4 Ways to Interact Better with Nocturnal Exotic Pets

Posted by Diedra Blackmill on Apr 18th 2019

Gecko

Photo by David Clode

Are you a night person?

Many exotic pets are most active during the night. And that can make them seem boring to those who use the dark for sleeping.

But if you’re up during that time, you may see your reptile, amphibian, or arachnid climbing, jumping, or digging much more than it does during the day.

What can you do to make the most of this time when you get to see your pet in action?

We have a few suggestions…

Feed at night

Nocturnal animals have an instinct to eat at night. That’s what they would do in their natural habitats, and it’s still what most of them are wired to do.

You can get many nocturnal pets to accept a daytime feeding schedule. But, something pretty cool happens when you feed your nocturnal reptile or amphibian at night.

Ball python

You’ll likely find your pet much more in the mood to eat. A lot of nocturnal exotic pets display higher levels of excitement for their meal when fed at night.

Make their habitat interesting

If you want to become nighttime buddies with your pet (or even if you plan to hit the sack and leave your pet to its own devices), it’s a great idea to add hides and habitat décor to their terrarium.

Tarantula in habitat

If you always check in on your pet during the day, you may think that they don’t appreciate the extras in their habitat because they’re just laying around.

But they may actually be interacting much more with their environment at night. So make sure you provide plenty of stimulating objects for your reptile, amphibian, or arachnid to explore.

It makes for a much happier pet.

Watch easier with red lights

One of the perks of owning a nocturnal exotic pet is that they don’t require terrarium lights, like diurnal animals do.

But that also means that when it’s dark in their tank, it’s dark. And you can’t see all those interesting things they may be doing in the night.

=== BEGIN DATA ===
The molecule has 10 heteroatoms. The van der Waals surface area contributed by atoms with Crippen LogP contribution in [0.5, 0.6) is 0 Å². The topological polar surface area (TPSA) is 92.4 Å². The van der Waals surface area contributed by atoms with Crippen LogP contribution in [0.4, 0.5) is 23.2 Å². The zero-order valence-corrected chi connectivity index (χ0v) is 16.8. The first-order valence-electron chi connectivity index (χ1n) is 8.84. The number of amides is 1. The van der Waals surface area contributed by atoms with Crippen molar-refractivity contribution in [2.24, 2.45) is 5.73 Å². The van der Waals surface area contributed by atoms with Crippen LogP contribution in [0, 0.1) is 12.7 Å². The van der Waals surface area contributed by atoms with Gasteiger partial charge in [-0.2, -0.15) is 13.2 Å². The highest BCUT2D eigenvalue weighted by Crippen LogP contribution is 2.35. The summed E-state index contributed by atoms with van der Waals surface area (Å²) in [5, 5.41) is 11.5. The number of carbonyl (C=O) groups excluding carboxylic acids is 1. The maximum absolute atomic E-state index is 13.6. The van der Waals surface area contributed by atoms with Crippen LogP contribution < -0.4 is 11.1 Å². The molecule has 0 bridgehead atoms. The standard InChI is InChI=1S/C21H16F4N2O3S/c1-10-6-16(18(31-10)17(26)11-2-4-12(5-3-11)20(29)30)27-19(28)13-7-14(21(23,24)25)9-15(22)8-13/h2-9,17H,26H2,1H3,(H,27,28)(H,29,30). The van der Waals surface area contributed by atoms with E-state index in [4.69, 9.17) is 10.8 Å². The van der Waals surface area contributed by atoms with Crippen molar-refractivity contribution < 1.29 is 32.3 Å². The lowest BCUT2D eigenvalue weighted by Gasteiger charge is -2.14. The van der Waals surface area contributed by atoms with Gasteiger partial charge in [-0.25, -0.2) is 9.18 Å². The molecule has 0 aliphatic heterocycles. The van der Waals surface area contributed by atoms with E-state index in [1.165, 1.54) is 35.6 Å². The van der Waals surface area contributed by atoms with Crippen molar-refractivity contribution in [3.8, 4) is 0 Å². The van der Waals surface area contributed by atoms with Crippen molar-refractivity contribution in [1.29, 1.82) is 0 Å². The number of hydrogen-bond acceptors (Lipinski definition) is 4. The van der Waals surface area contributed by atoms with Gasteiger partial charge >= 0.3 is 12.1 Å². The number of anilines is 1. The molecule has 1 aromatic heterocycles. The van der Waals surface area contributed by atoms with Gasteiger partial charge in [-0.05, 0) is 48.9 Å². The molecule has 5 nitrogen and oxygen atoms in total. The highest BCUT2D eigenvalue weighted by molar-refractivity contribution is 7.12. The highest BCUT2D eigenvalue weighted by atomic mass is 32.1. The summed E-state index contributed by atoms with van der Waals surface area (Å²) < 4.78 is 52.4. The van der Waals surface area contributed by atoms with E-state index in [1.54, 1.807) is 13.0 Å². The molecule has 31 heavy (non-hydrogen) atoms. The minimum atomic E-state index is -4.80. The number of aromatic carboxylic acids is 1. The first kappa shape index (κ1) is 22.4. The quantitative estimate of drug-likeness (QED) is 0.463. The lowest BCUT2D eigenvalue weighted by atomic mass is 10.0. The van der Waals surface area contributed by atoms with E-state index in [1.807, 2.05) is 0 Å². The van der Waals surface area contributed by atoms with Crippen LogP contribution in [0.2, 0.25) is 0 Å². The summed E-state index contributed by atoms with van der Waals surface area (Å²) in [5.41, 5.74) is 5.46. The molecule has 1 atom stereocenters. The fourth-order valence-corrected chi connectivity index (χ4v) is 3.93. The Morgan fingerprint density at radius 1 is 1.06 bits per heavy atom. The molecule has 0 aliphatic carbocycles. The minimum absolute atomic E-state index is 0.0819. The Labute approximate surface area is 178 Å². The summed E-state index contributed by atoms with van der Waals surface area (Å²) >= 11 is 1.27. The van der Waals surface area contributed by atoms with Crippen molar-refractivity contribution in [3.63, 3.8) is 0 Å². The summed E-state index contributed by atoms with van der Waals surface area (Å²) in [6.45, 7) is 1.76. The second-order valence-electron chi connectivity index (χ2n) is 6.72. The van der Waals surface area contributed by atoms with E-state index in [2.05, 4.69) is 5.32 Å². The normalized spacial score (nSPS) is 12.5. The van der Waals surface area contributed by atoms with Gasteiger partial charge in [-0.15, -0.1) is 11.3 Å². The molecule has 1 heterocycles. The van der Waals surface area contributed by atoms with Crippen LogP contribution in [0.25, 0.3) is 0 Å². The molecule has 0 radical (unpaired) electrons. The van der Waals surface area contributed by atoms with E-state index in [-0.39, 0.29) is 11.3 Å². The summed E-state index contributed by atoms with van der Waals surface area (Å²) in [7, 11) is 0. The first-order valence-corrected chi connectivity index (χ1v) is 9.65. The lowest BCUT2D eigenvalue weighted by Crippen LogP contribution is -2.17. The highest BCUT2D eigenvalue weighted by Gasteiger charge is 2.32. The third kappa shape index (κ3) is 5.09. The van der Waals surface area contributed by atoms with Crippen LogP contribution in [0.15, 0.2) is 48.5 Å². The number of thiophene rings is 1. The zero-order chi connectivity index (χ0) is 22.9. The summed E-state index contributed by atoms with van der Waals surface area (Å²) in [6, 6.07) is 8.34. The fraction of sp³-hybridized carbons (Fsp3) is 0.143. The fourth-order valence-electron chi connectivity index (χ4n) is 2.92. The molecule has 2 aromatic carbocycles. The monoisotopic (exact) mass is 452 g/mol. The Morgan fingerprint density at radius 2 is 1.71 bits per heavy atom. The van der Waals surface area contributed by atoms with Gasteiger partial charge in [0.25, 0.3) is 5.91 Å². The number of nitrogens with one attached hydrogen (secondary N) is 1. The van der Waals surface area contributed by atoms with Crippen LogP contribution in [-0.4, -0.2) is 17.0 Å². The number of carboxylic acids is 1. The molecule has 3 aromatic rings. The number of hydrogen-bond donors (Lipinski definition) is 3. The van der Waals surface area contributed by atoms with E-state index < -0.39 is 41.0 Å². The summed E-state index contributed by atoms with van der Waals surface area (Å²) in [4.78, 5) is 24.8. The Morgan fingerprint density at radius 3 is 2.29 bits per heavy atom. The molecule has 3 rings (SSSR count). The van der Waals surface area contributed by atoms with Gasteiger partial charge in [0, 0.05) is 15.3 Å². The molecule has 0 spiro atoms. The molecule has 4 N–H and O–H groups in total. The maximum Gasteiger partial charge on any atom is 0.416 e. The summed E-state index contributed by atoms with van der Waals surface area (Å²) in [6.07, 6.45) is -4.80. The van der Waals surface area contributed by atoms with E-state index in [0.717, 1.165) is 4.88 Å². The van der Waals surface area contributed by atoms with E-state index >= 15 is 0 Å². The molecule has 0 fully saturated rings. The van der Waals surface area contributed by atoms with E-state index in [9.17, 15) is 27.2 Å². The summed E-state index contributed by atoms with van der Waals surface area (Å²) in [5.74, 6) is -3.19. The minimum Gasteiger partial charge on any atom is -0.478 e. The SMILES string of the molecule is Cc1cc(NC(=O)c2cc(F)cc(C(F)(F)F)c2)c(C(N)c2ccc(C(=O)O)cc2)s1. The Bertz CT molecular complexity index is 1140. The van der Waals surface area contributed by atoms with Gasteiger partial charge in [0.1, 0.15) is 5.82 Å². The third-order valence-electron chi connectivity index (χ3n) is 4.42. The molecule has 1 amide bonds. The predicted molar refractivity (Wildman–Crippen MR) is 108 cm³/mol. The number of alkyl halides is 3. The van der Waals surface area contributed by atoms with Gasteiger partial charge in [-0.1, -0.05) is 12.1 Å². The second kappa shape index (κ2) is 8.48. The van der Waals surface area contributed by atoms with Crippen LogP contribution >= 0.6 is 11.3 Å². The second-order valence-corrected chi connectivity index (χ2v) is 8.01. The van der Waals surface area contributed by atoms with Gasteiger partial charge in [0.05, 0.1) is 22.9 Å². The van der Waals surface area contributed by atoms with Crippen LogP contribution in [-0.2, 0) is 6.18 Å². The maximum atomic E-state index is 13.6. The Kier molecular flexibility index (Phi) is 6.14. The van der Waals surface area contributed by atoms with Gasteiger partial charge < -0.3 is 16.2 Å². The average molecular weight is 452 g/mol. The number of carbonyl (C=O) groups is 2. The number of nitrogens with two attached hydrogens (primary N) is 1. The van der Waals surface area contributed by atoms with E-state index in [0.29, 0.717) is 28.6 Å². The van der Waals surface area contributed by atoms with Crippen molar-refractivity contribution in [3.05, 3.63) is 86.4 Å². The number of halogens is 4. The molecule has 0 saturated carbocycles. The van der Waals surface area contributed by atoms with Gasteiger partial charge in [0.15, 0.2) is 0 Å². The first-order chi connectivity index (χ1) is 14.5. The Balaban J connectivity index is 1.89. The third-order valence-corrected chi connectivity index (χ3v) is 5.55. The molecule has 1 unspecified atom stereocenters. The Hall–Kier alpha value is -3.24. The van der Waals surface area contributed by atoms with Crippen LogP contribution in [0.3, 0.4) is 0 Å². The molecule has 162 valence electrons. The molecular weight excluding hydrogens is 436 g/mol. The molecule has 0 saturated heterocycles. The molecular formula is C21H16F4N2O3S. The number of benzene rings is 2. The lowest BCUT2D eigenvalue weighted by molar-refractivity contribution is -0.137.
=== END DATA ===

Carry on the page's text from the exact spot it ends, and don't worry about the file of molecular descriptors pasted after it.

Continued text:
Of course, you can turn on your lights, but that’s kind of disturbing for an animal that’s trying to enjoy the dark (and doesn’t need as much light as you to see well).

An option for keeping your pet’s vision more comfortable while allowing yourself to see inside their habitat at night is a red incandescent bulb.

Red bulbs provide illumination in the tank without disturbing your pet’s day and night cycle as much as other lights would.

Let them be

Finally, one of the best things you can do for your nocturnal pet is not to disturb it. It’s busy doing its own thing. And reptiles, amphibians, and arachnids are not typically social creatures.

So don’t tap on the tank, and don’t try to reach in and handle the animal. This is actually a health matter for your pet because too much handling causes stress for many species.

If you have a species that tolerates some handling, you can pick a time when it is alert but not hungry or especially active to get it used to being handled. Also avoid handling just after an animal has eaten because this can affect their digestion.

The Tye-Dyed Iguana is open until 9 p.m. Monday through Saturday. Come in late and get a look at some of the nocturnal animals starting to get moving.

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